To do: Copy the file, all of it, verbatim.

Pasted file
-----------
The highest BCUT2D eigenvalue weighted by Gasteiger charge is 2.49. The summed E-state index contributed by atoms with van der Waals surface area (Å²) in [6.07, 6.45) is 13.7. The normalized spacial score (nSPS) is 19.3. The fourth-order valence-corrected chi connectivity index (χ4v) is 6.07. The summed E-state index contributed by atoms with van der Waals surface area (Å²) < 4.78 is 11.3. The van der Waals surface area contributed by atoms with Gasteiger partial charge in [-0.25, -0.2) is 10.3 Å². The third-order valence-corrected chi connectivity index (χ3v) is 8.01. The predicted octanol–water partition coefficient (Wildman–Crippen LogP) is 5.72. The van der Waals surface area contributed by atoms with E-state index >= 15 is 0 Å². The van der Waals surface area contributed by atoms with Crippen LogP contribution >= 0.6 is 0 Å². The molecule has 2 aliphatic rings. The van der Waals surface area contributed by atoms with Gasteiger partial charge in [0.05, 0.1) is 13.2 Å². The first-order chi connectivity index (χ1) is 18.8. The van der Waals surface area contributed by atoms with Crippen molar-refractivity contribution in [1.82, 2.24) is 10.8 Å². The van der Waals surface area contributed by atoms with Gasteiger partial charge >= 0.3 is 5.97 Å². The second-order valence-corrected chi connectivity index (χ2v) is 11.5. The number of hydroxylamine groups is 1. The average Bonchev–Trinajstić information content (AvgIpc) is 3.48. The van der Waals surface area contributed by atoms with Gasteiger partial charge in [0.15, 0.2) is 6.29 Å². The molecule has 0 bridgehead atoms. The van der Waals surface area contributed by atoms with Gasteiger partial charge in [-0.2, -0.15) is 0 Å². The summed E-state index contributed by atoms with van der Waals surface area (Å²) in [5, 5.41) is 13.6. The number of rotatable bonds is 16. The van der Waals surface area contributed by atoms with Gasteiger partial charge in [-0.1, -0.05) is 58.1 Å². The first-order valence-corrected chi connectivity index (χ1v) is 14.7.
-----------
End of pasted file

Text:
The highest BCUT2D eigenvalue weighted by Gasteiger charge is 2.49. The summed E-state index contributed by atoms with van der Waals surface area (Å²) in [6.07, 6.45) is 13.7. The normalized spacial score (nSPS) is 19.3. The fourth-order valence-corrected chi connectivity index (χ4v) is 6.07. The summed E-state index contributed by atoms with van der Waals surface area (Å²) < 4.78 is 11.3. The van der Waals surface area contributed by atoms with Gasteiger partial charge in [-0.25, -0.2) is 10.3 Å². The third-order valence-corrected chi connectivity index (χ3v) is 8.01. The predicted octanol–water partition coefficient (Wildman–Crippen LogP) is 5.72. The van der Waals surface area contributed by atoms with E-state index >= 15 is 0 Å². The van der Waals surface area contributed by atoms with Crippen LogP contribution >= 0.6 is 0 Å². The molecule has 2 aliphatic rings. The van der Waals surface area contributed by atoms with Gasteiger partial charge in [0.05, 0.1) is 13.2 Å². The first-order chi connectivity index (χ1) is 18.8. The van der Waals surface area contributed by atoms with Crippen molar-refractivity contribution in [1.82, 2.24) is 10.8 Å². The van der Waals surface area contributed by atoms with Gasteiger partial charge >= 0.3 is 5.97 Å². The second-order valence-corrected chi connectivity index (χ2v) is 11.5. The number of hydroxylamine groups is 1. The average Bonchev–Trinajstić information content (AvgIpc) is 3.48. The van der Waals surface area contributed by atoms with Gasteiger partial charge in [0.15, 0.2) is 6.29 Å². The molecule has 0 bridgehead atoms. The van der Waals surface area contributed by atoms with Gasteiger partial charge in [-0.2, -0.15) is 0 Å². The summed E-state index contributed by atoms with van der Waals surface area (Å²) in [5, 5.41) is 13.6. The number of rotatable bonds is 16. The van der Waals surface area contributed by atoms with Gasteiger partial charge in [-0.1, -0.05) is 58.1 Å². The first-order valence-corrected chi connectivity index (χ1v) is 14.7.